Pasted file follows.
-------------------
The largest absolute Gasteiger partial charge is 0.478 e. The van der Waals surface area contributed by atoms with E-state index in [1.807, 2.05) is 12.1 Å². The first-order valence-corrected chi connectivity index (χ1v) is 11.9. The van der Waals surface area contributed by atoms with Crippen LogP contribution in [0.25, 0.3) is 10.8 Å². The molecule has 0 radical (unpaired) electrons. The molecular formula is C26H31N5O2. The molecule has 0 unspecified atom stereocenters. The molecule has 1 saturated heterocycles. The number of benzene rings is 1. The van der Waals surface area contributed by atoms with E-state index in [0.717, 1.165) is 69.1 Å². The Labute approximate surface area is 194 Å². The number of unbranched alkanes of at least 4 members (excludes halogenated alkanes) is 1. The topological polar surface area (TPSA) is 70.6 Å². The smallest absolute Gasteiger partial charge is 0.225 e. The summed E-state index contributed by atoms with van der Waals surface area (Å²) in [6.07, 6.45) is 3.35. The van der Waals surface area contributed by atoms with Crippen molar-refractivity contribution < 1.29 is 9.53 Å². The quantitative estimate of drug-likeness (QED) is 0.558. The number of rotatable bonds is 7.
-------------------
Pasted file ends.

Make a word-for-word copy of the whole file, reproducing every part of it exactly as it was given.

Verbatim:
The largest absolute Gasteiger partial charge is 0.478 e. The van der Waals surface area contributed by atoms with E-state index in [1.807, 2.05) is 12.1 Å². The first-order valence-corrected chi connectivity index (χ1v) is 11.9. The van der Waals surface area contributed by atoms with Crippen LogP contribution in [0.25, 0.3) is 10.8 Å². The molecule has 0 radical (unpaired) electrons. The molecular formula is C26H31N5O2. The molecule has 0 unspecified atom stereocenters. The molecule has 1 saturated heterocycles. The number of benzene rings is 1. The van der Waals surface area contributed by atoms with E-state index in [0.717, 1.165) is 69.1 Å². The Labute approximate surface area is 194 Å². The number of unbranched alkanes of at least 4 members (excludes halogenated alkanes) is 1. The topological polar surface area (TPSA) is 70.6 Å². The smallest absolute Gasteiger partial charge is 0.225 e. The summed E-state index contributed by atoms with van der Waals surface area (Å²) in [6.07, 6.45) is 3.35. The van der Waals surface area contributed by atoms with Crippen molar-refractivity contribution < 1.29 is 9.53 Å². The quantitative estimate of drug-likeness (QED) is 0.558. The number of rotatable bonds is 7.